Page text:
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NCJ Number: 218526 Find in a Library
Title: Prospects for Progress in Penal Reform
Journal: Criminology & Criminal Justice  Volume:7  Issue:2  Dated:May 2007  Pages:135-152
Author(s): David Faulkner
Date Published: May 2007
Page Count: 18
Publisher: http://www.sagepub.com/ 
Type: Legislation/Policy Analysis
Format: Article
Language: English
Country: United Kingdom
Annotation: This article reviews the effects of the British Government's sentencing and penal reforms as of the fall of 2006 and offers recommendations for the way forward.
Abstract: The British Government presented the main features of its penal reform program in the Five-Year Strategy published in February 2006. Changes in sentencing were introduced by the Criminal Justice Act 2003, which focused on punishment related to crime severity, reparation for harms done by the crime, and rehabilitation. The author proposes that greater emphasis be given to resolving crimes through restorative, social, or administrative measures, without involving offenders in the formal criminal justice process. When formal processing and traditional punishment are viewed as necessary, sentences should reflect the severity of the actual harms done by the crime at issue. Improved management of offenders to prevent reoffending was reflected in the creation of the National Offender Management Service (NOMS) for the purpose of coordinating various agencies involved in offender supervision. Regarding corrections staff, improvements were made in recruitment, training, and leadership. Concepts of punishment under sentencing reform continue to be related to the infliction of pain, discomfort, and severe restrictions. This has linked punishment for serious crimes to varying periods of imprisonment, to the exclusion of sentences that allow the offender to live in the community. In order to gain public acceptance, community sentences have become more punitive by adding an increasing number of restrictive conditions that are strictly enforced. Consequently, NOMS and the Prison Probation Services are viewed as agencies of punishment as the focus has been on offender control in the interest of public safety. Rehabilitation efforts are trusted only if they have been proven effective in reducing crime and when offenders continue to be closely supervised. 6 notes and 39 references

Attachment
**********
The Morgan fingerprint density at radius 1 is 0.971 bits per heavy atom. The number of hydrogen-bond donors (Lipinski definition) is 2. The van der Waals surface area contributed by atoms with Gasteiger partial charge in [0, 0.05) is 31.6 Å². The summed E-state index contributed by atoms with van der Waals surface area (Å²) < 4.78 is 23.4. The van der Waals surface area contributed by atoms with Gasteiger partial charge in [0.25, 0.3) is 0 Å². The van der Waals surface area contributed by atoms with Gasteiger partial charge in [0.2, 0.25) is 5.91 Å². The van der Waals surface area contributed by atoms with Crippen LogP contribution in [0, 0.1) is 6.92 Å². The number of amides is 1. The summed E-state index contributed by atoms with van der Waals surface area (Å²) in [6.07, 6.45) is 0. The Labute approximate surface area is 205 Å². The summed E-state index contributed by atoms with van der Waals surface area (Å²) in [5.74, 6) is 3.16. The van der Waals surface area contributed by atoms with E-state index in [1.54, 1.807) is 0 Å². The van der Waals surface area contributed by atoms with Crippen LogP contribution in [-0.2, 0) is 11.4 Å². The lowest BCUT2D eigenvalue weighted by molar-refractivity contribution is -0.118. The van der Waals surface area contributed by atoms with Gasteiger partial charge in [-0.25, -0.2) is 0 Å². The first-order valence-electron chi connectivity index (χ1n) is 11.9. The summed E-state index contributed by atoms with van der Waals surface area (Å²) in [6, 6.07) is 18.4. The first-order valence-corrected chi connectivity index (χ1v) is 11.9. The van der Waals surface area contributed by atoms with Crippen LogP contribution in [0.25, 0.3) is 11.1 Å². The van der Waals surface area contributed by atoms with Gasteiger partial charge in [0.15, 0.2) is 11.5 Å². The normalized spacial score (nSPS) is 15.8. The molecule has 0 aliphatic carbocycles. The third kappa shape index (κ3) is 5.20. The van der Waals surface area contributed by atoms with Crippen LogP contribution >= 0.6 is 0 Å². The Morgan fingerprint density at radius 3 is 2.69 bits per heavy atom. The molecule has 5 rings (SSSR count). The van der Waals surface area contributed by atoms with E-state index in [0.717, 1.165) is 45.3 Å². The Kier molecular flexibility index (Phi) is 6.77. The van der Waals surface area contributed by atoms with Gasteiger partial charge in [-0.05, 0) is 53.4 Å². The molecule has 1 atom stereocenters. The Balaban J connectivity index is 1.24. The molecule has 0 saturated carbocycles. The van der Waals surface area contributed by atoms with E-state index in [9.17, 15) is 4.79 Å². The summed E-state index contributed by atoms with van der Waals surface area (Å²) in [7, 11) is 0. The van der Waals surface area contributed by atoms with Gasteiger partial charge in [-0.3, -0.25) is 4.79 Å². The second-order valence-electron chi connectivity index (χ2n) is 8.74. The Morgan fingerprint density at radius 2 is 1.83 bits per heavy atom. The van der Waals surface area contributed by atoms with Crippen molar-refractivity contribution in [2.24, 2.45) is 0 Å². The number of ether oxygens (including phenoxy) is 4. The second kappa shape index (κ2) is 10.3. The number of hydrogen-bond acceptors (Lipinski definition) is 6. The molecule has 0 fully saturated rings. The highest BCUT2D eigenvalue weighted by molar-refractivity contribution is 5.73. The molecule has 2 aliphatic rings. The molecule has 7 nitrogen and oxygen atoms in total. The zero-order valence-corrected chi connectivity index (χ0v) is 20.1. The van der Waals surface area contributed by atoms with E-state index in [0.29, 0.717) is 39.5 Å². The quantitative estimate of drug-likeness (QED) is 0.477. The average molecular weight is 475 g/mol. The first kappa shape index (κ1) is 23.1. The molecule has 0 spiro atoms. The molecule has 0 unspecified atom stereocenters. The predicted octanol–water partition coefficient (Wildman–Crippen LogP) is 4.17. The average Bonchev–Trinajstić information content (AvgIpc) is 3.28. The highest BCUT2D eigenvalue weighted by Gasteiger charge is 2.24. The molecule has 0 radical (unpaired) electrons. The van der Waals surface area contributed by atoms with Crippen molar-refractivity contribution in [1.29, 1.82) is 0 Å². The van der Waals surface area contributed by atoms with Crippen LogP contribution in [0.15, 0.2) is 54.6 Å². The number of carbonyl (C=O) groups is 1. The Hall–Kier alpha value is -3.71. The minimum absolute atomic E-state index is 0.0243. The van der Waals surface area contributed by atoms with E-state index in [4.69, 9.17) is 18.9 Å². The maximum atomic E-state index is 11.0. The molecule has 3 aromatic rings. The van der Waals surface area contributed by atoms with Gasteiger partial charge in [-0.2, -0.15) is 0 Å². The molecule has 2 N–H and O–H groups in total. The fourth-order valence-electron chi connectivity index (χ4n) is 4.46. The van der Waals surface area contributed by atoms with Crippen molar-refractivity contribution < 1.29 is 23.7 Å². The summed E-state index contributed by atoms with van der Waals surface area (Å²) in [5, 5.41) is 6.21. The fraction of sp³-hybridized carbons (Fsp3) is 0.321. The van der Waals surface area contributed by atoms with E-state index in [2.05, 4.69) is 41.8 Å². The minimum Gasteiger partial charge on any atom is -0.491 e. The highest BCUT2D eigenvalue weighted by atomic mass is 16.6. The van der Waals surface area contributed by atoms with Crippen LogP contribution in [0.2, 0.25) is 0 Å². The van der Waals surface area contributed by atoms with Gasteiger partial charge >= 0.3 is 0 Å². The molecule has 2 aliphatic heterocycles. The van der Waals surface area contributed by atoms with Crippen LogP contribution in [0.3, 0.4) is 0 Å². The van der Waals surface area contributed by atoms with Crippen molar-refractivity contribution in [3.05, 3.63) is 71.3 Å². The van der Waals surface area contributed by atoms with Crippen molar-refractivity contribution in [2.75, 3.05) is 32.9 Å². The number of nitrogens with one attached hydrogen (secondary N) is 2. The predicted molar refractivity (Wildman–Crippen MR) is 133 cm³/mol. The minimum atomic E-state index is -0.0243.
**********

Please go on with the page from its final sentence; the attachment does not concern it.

Main Term(s): Corrections policies
Index Term(s): Community-based corrections (adult); Correctional reform; Corrections in foreign countries; Incarceration; Punishment; Rehabilitation; Restitution; Sentencing reform
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http://www.ncjrs.gov/App/publications/abstract.aspx?ID=240229

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